Stop sepsis in its tracks

Posted on Fri, 08/09/2017

 

Staff at QE Gateshead will be getting on their bikes and taking part in a cycling endurance event in a bid to raise awareness of the deadly disease sepsis.

The Cycle for Sepsis event will take place on World Sepsis Day, Wednesday 13th September, 11am-2pm outside of Costa café on level 2 of the Emergency Care Centre.

There will be several exercise bikes set up where staff will take it in turns to pedal as far, and as fast, as they can in a 10-minute slot. It is hoped that this high-profile, fun-filled event will raise the profile of sepsis and make more people aware of its potentially fatal impact.

Jane Flinn, Clinical Nurse Lead for Sepsis at QE Gateshead, said: "Sepsis is a life threatening condition triggered by infection”.  Lives can be saved if the condition is recognised early and prompt treatment given. For every hour's delay in intravenous antibiotics, your mortality from sepsis increases by almost 8%.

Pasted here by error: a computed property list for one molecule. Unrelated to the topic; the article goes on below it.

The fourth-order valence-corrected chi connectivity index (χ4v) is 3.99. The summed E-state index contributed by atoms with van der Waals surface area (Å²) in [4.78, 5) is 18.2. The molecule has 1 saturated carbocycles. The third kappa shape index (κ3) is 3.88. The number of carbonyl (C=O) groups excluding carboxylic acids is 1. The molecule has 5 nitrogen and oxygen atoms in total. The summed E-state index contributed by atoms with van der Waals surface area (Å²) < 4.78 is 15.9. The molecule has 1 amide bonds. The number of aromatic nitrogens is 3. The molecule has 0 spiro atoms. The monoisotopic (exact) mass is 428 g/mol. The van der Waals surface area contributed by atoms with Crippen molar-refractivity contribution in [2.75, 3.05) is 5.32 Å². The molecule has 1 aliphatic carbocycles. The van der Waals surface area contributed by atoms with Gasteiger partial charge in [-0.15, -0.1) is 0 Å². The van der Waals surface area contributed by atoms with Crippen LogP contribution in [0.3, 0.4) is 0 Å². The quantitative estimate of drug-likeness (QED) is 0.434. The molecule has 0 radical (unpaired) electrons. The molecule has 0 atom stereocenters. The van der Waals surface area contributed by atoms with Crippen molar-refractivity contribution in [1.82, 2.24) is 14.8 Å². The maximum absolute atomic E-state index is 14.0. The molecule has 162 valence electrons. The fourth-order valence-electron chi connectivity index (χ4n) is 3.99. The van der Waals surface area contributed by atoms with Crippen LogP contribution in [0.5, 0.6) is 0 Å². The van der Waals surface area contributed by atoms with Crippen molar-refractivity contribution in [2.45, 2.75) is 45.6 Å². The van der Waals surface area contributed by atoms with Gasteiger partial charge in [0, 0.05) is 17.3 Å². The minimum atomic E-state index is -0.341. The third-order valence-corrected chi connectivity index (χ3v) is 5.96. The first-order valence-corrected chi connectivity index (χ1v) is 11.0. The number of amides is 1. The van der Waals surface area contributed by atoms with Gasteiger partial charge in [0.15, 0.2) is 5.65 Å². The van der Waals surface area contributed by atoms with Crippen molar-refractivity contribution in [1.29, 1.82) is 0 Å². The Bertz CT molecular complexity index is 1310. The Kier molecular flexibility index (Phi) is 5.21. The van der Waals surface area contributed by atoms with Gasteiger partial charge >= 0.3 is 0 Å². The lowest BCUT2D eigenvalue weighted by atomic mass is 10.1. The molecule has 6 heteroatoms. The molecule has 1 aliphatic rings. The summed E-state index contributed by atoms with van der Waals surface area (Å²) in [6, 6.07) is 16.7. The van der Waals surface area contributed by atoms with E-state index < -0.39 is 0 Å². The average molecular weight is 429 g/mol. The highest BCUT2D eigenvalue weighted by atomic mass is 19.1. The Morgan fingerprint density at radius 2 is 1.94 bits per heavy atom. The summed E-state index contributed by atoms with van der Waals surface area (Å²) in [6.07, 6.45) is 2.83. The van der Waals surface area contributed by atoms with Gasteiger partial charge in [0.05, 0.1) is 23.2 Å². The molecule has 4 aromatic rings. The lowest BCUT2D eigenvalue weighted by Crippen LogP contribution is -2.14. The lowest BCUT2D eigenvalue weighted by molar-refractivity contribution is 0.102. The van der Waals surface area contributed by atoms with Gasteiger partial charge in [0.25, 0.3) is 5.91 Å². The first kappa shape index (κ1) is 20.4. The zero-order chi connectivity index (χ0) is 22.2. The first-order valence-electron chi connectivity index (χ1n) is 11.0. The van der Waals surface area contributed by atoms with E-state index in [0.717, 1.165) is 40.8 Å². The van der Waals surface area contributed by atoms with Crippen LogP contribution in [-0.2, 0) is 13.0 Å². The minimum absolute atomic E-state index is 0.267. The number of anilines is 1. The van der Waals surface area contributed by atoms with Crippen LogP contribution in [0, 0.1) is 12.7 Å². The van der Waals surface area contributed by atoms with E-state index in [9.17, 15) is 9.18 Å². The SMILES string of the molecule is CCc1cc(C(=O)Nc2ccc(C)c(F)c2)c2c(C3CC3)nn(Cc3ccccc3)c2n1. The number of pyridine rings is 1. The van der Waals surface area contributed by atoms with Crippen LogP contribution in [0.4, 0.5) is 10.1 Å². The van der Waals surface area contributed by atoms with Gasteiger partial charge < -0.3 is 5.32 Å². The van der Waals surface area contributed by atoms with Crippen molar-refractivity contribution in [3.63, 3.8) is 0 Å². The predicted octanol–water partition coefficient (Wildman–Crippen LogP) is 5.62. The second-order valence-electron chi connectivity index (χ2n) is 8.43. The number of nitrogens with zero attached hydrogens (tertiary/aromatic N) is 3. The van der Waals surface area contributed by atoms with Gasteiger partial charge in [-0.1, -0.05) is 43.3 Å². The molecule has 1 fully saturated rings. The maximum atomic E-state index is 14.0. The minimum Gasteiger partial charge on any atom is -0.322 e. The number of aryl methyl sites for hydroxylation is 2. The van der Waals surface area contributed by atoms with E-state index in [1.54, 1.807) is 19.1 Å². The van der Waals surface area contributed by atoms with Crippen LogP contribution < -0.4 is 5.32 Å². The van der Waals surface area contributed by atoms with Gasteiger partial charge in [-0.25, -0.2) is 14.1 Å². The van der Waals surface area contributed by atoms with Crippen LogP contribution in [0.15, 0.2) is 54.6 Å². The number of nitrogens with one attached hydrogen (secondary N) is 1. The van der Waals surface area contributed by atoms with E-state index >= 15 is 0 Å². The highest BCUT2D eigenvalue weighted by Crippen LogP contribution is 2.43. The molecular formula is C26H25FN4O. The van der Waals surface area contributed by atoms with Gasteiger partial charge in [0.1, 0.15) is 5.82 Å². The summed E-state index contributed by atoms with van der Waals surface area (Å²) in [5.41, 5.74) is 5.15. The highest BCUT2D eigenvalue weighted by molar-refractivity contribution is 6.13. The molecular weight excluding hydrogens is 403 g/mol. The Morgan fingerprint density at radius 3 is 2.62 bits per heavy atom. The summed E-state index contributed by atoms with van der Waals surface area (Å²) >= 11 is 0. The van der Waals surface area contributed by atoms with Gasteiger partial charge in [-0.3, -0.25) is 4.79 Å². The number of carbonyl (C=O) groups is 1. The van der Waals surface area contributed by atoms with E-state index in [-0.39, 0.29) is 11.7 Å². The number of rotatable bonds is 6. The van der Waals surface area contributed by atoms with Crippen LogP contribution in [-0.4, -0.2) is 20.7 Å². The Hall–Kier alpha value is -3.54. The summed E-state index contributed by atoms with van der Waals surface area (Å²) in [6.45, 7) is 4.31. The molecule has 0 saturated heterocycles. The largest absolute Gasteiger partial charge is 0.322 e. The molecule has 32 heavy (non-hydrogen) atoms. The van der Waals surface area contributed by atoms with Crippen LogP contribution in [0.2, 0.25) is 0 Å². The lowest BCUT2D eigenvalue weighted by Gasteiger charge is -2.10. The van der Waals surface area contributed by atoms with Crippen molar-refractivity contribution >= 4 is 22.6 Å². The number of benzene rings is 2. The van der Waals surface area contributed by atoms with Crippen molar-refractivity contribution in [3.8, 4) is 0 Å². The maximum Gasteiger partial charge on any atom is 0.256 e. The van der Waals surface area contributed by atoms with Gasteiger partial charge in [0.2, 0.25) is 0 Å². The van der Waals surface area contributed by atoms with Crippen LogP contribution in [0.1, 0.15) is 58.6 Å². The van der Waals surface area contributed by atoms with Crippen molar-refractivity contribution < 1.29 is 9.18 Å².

We’re working hard to raise awareness of the condition amongst our staff and members of the public. We carry out training sessions across the hospital on how to spot sepsis early through the use of a screening tool and put out regular communications to remind people of the seriousness of this condition. But it’s just as important for patients and their families to know the signs to look out for so they can spot this disease and help us to stop it in its tracks.”

Around 44,000 people in the UK die every year from sepsis - more than breast, bowel and prostate cancer combined. You are more likely to die of sepsis than a heart attack or stroke. In fact, incidence is on the rise by around 1.5% with some of this attributed to an aging population.

Normally, when you contract an infection, your immune system tries to fight it off. But with sepsis, your immune system starts to attack your body instead. Blood pressure can drop to a dangerously low level, vital organs can fail – sepsis can kill.

Sepsis can be treated if it is caught early enough.  The main signs to look out for are: 

  • Slurred speech
  • Extreme shivering or muscle pain
  • Passing no urine in a day
  • Severe breathlessness
  • “I feel like I might die”
  • Skin mottled or discoloured

 

 

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